Federal regulations require employers who hire H-2A workers to pay at least the highest of the state or federal minimum wage, the local “prevailing wage” for the particular job, or an “adverse effect wage rate” (AEWR).

The AEWR was created under the bracero program as a necessary protection against wage depression. The Department of Labor (DOL) issues an AEWR for each state based on U.S. Department of Agriculture (USDA) data.

The AEWR has often been criticized by farmworker advocates as being too low. Farmworker Justice explains why:

“First, the USDA survey that DOL uses for the AEWR measures the average wage rates. Employers that have a hard time finding U.S. workers should compete against other employers by offering more than the average wage to attract and retain workers. Second, the AEWR is based on the previous year’s wage rates and does not reflect inflation. Third, the USDA surveys of the average wage include the 55% or more of farmworkers who are undocumented, so the wages are depressed compared to what they would be if only U.S. citizens and authorized immigrants had the job. In addition, the AEWR’s, by themselves, also do not prevent employers from imposing very high productivity standards that desperate foreign workers will accept but that would cause U.S. workers to insist on higher wages.”52

H-2B workers often face an even worse situation with regard to wages than H-2A workers. Under the law, they are entitled only to the “prevailing wage” for their work; there is no adverse effect wage rate for those workers. Of course, even though H-2B workers are entitled to payment of prevailing wages and to employment in conformity with required minimum terms and conditions as provided for in the employer’s labor certifications, federal law provides no real remedy when these rights have been violated.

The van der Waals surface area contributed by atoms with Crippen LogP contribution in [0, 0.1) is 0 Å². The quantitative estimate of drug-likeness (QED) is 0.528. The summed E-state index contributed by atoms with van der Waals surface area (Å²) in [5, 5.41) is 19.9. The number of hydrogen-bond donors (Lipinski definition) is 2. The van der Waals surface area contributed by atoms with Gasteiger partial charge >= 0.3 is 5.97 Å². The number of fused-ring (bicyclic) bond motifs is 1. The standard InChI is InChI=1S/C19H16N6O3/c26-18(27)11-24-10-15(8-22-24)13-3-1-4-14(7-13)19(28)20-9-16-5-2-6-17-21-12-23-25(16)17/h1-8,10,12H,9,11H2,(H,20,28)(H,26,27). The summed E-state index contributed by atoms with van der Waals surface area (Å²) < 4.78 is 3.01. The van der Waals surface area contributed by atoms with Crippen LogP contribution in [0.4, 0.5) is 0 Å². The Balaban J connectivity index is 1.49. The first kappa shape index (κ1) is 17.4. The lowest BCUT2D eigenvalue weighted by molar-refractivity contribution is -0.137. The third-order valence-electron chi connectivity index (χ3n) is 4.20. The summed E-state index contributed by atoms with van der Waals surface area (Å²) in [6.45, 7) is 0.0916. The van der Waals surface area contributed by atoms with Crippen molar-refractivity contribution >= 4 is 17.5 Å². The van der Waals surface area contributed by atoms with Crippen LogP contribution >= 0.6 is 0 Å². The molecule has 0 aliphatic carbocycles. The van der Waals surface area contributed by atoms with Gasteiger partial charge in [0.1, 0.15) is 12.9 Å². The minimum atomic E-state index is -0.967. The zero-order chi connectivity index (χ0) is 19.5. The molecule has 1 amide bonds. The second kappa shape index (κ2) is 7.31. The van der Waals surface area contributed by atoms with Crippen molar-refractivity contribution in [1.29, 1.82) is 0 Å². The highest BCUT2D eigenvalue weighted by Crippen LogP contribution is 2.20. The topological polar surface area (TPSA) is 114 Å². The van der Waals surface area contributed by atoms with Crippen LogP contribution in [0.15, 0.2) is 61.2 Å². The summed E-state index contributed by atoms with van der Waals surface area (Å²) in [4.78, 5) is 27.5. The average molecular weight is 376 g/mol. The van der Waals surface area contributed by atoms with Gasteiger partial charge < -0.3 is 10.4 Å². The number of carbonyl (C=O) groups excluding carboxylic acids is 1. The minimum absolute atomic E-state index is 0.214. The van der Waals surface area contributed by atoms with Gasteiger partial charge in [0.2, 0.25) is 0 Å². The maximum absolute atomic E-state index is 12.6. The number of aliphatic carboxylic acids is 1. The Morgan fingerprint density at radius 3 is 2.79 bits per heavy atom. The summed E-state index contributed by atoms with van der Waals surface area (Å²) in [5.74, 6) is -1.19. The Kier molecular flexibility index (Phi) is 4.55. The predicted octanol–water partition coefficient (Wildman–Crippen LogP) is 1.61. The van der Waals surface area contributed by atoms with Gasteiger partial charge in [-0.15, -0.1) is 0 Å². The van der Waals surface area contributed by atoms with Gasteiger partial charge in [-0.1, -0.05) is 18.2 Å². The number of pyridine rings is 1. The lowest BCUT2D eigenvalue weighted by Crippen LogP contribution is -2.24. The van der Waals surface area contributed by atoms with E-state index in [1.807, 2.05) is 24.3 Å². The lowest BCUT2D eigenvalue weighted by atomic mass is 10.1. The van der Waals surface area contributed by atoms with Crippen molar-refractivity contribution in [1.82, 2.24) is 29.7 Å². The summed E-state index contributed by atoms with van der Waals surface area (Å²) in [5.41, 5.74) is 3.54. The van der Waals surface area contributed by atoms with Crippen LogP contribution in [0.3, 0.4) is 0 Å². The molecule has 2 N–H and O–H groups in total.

The purpose of the prevailing wage is to ensure U.S. worker wages are not depressed by the influx of foreign workers to the U.S. labor market, but the current methodology for calculating the H-2B prevailing wage rate is doing the exact opposite. In fact, under the current methodology, the wages of H-2B workers are in some industries almost $4 to $5 lower than the average wage for those occupations, a situation that inevitably places downward pressure on U.S. worker wages.53 The DOL itself determined that the current H-2B wage rule degraded the wages of U.S. workers and, in response, proposed a new rule that would better protect U.S. worker wages.54 This new rule has been attacked by employers in the courts, and its implementation has been effectively blocked by Congress, largely due to the efforts of a few vocal senators and representatives from states with industries that rely heavily on H-2B workers. As a result, a wage rule that directly contravenes its purpose — to protect U.S. worker wages — is still in effect today, resulting in the gross underpayment of wages to hundreds of thousands of H-2B and U.S. workers.

But this is not the only reason that the H-2B wage rule is harming U.S. workers: When an industry relies on guestworkers for the bulk of its workforce, wages tend to fall. Guestworkers are generally unable to bargain for better wages and working conditions. Over time, wages decline and the jobs become increasingly undesirable to U.S. workers, creating even more of a demand for guestworkers.